On Cultural Appropriation, Racism and Fashion’s Blind Spots

Let’s get this out of the way: the hair at Marc Jacobs was problematic


This was originally slated to be a straight-up review of the Marc Jacobs Spring/Summer 2017 show. Clothes, accessories, influences. But there’s no way to review the show in any real manner and not talk about the hair. You can’t divorce the two.

Let’s get this out of the way right up front: The hair is problematic.

It was the work of hairstylist Guido Palau, who told Harper’s Bazaar that it was inspired by “certain types of cultures, like rave culture, club culture, acid house, Boy George and Marilyn.” The hair also resembles the look worn by Lana Wachowski, who starred recently in a Marc Jacobs ad campaign. To The Cut, Guido said, “The interesting thing about Marc is how he takes something so street and so raw, and because of the coloration of the hair and the makeup, it becomes a total look. Something that we’ve bypassed on the street and not really looked at, or seen a million times, he makes us look at it again in a much more sophisticated and fashionable way.”

This is the most, just the most problematic part, right? There is the blind spot. The use of the word “street.” The co-option of something that has now been made “fashionable.” Along with “urban,” or “flavor,” what’s “street” code for?

Guido found a woman in Florida on Etsy, and had her create the wool ‘locks. As The Cut explains in a very straightforward manner (presenting the racism in a way where it’s explicit without actually issuing judgement on it is, as we would say in publishing, “letting them hang themselves” with their own words), Guido, a team and Dreadlocks by Jena worked together on the hair vision, which required Jena and her daughters to “[hole] up in an apartment and hand-[dye] over 12,500 yards of yarn” before the show.

Even when asked, pointedly, about the “politics” of the hair, Guido said (again, to The Cut), “I take inspiration from every culture. Style comes from clashing things. It’s always been there — if you’re creative, if you make food, music, and fashion, whatever, you’re inspired by everything. It’s not homogeneous. Different cultures mix all the time. You see it on the street. People don’t dress head-to-toe in just one way.”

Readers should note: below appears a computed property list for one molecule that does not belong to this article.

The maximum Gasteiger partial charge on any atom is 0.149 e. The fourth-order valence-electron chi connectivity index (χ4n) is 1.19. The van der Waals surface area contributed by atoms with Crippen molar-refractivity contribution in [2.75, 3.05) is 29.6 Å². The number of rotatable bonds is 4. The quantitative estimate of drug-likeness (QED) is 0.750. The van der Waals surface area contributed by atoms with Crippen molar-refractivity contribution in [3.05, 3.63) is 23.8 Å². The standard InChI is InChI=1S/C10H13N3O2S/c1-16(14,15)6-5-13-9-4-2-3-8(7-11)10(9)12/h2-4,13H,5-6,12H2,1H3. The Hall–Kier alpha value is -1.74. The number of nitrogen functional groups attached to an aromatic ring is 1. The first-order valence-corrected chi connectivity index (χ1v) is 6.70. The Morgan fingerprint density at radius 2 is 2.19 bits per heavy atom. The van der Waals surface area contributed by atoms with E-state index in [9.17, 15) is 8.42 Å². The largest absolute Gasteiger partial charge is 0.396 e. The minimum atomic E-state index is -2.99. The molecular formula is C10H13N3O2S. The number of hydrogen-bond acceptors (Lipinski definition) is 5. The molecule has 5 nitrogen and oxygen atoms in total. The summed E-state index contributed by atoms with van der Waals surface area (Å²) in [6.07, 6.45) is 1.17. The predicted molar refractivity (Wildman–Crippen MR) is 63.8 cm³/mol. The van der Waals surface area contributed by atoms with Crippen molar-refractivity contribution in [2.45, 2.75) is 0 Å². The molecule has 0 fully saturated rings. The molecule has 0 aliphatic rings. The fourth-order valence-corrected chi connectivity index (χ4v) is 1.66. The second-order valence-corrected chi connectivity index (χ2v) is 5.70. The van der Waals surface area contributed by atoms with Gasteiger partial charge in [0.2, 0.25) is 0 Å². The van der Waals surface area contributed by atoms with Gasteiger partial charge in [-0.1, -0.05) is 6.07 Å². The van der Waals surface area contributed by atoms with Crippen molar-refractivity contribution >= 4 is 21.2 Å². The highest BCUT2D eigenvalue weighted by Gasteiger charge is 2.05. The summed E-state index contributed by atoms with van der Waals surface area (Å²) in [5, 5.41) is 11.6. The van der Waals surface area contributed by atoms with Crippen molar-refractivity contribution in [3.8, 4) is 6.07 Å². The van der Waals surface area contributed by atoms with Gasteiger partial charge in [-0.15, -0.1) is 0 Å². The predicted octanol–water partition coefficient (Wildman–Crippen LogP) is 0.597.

As Essence explains, “Here is the problem: there’s a thin line between creativity and cultural appropriation. Celebrating another culture becomes problematic when the origin itself isn’t properly credited.
That line was blatantly crossed when Jacobs’ lead stylist Guido failed to mention one person of color while explaining the inspiration behind the look. Again, not one.”

On a meta level, it’s not only Jacobs who is profiting, but also the media. Veterans know that for readers a.k.a. eyeballs a.k.a. ~clicks~, New York Fashion Week is a total snooze. Maybe a celebrity will do something crazy, the Kardashians are always good for a spike, etc., but the hundreds of other show reviews barely register. The immediate response by online media is not only a sign that people are waking up and realizing that cultural appropriation is a thing that is very clearly not okay — but also that people online will be upset about this, and that is good for traffic.

Oh, the clothes? The accessories? They were amazing. Marc’s handbags, which were The Thing circa 2003, have yet to regain their moment in the sun — but the big suede studded ones we saw yesterday looked pretty promising. The clothes, which had a raver-meets-Rainbow-Brite feel, were extremely fun. That’s in contrast to so many of his past shows, which have felt serious, sad, ominous or otherwise dark. The Blade Runner-slash-nightclub-inspired set was impressive too, featuring more than a thousand light bulbs dangling from the ceiling — but then again Stefan Beckman’s sets for Marc Jacobs are always impressive. His show — and the clothes, the ideas they present, the envelopes they consistently push, are always the highlight of New York Fashion Week.

But back to that hair: It’s a shame. A shame because it perpetuates a cycle of exploitative behavior for which we are responsible too and also because it was unnecessary and now this is the main takeaway. I can only assume that is not what Marc Jacobs had intended, though the truly, truly cynical might say that he saw it coming and knew it would garner him buzz.

Feature photograph by Slaven Vlasic/Getty Images; carousel photograph by JP Yim/Getty Images; slideshow photographs via Vogue Runway.


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  • Claire

    Yes, thank you!
    Why not choose models with dreadlocks? I find it very strange to just stick these on the head of the very same white models. You want the hair to be different? Why not get different models?
    That is a shame.

    Alos, I am getting a bit fed-up with these types of controversy, as you said, this is free PR for them. Like the Yeezy scandal, a part of me wants to ignore it because I don’t want to generate more likes, comments and all that around this, but we need to talk about it.

    Fashion should not be about creating scandals for publicity. Not any more. How about making a positive change for publicity?

    • Mallory Harmon

      Claire, I agree that these types of controversy can be too much due to the free PR designers/celebrities receive, but l also agree that these types of conversations much happen in order to, hopefully, initiate some sort of change.

      • Claire


  • horusfitzfancy